Literature data showed that higher UA serum levels are associated with metabolic syndrome and its components.5, 6 Due to the strong association between these features and NAFLD other works also highlighted a link between UA serum levels and NAFLD.7–15 However, all these studies found a relationship between UA serum levels and clinically diagnosed NAFLD (ultrasound evidence or laboratory surrogates of steatosis), while data on patients with biopsy-proven NAFLD are lacking.
In our study we found that the severity of steatosis was independently associated not only with lobular inflammation, but also with hyperuricemia. This finding is in line with different studies in Asiatic and Italian populations demonstrating an independent link between UA and clinically diagnosed NAFLD,7–11 or hypertransaminasaemia.12
To the best of our knowledge, this is the first study that assessed the potential association between hyperuricemia and severity of liver damage in NAFLD patients. In this line the novel finding of this article lies in the identification of an independent association between the presence of hyperuricemia and the severity of both lobular inflammation and NAS in a cohort of histologically diagnosed NAFLD patients. In particular we found that lobular inflammation was independently associated with both older age and UA levels. Similarly, we found that a NAS ≥ 5, expression of liver inflammatory alterations suggestive of a diagnosis of NASH, was independently associated with hyperuricemia, after correction for and together with IR, a well-known factor linked to the pathogenesis of NASH. Our data therefore are in line with recent studies that identified in higher UA levels not only an independent predictor of NAFLD occurrence among large cohorts of Asiatic subjects,13–15 but also a predictor of cirrhosis development and cirrhosis-related death in a large cohort of American subjects.12 These epidemiological evidences, together with our data on a well characterised biopsy-proven group of NAFLD patients therefore suggest a pathogenic role of UA on the severity of liver damage. In this line recent studies strongly suggested to consider hyperuricemia a direct factor in the pathogenesis of metabolic disorders like hypertension or impaired glucose tolerance, and not an epiphenomenon of the same metabolic alterations.5, 25, 26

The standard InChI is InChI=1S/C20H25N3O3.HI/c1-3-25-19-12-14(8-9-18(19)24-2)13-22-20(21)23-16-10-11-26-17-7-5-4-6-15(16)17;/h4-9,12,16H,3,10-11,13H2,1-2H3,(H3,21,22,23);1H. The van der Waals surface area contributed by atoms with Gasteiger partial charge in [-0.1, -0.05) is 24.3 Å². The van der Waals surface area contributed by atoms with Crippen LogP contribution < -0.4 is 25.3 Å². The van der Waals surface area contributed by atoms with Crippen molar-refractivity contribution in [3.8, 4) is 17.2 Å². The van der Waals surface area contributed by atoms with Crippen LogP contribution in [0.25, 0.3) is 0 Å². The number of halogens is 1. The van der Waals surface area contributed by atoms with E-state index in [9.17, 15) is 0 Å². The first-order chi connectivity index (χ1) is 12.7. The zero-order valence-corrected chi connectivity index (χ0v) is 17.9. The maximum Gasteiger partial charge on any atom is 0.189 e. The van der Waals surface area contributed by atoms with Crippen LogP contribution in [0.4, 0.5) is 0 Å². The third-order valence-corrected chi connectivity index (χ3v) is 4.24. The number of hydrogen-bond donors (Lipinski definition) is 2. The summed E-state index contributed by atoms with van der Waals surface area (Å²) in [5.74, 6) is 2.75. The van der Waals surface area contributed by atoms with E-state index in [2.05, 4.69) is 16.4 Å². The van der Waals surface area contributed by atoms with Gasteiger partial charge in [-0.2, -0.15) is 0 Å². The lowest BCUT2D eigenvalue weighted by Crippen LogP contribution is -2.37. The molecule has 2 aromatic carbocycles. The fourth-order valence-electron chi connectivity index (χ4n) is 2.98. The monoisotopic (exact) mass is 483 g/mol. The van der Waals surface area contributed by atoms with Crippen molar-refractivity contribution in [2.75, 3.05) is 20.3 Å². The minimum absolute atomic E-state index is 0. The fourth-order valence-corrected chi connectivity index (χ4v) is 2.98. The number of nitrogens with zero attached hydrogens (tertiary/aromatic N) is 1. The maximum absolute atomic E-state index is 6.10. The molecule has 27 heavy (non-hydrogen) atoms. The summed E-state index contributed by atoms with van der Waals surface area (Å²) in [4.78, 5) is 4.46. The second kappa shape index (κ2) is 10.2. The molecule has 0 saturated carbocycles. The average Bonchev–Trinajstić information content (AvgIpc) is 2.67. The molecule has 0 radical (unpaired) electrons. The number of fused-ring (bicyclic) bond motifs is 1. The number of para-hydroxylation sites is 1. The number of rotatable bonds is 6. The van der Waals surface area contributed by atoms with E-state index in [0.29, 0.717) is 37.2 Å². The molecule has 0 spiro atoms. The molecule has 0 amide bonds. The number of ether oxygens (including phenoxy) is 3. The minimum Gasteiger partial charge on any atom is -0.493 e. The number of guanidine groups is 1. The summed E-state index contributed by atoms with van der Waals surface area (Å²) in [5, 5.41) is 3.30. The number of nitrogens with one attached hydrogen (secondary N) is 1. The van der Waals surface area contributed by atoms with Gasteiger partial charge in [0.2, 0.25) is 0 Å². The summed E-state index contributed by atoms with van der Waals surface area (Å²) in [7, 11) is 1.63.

Although this study was not designed to clarify the pathogenetic link between UA and severity of liver disease in NAFLD patients, a few hypotheses may be put forward according to the literature. Experimental data showed that UA is able to induce endothelial dysfunction, IR, oxidative stress and systemic inflammation,5, 6 all factors involved in NAFLD pathogenesis.1 In particular a recent mouse model showed that hyperuricemia might be partially responsible for the pro-inflammatory endocrine imbalance in the adipose tissue (increased monocyte chemotactic protein-1 and decreased adiponectin production), which is an underlying mechanism of the low-grade inflammation and IR in subjects with NAFLD.27 In line with these experimental data we found a relation between higher UA serum levels and lower adiponectin serum levels in our NAFLD patients, suggesting, together with the above cited study, a possible interference of UA on adiponectin expression, such as one of the possible mechanisms by which UA could act in the pathogenesis of NAFLD.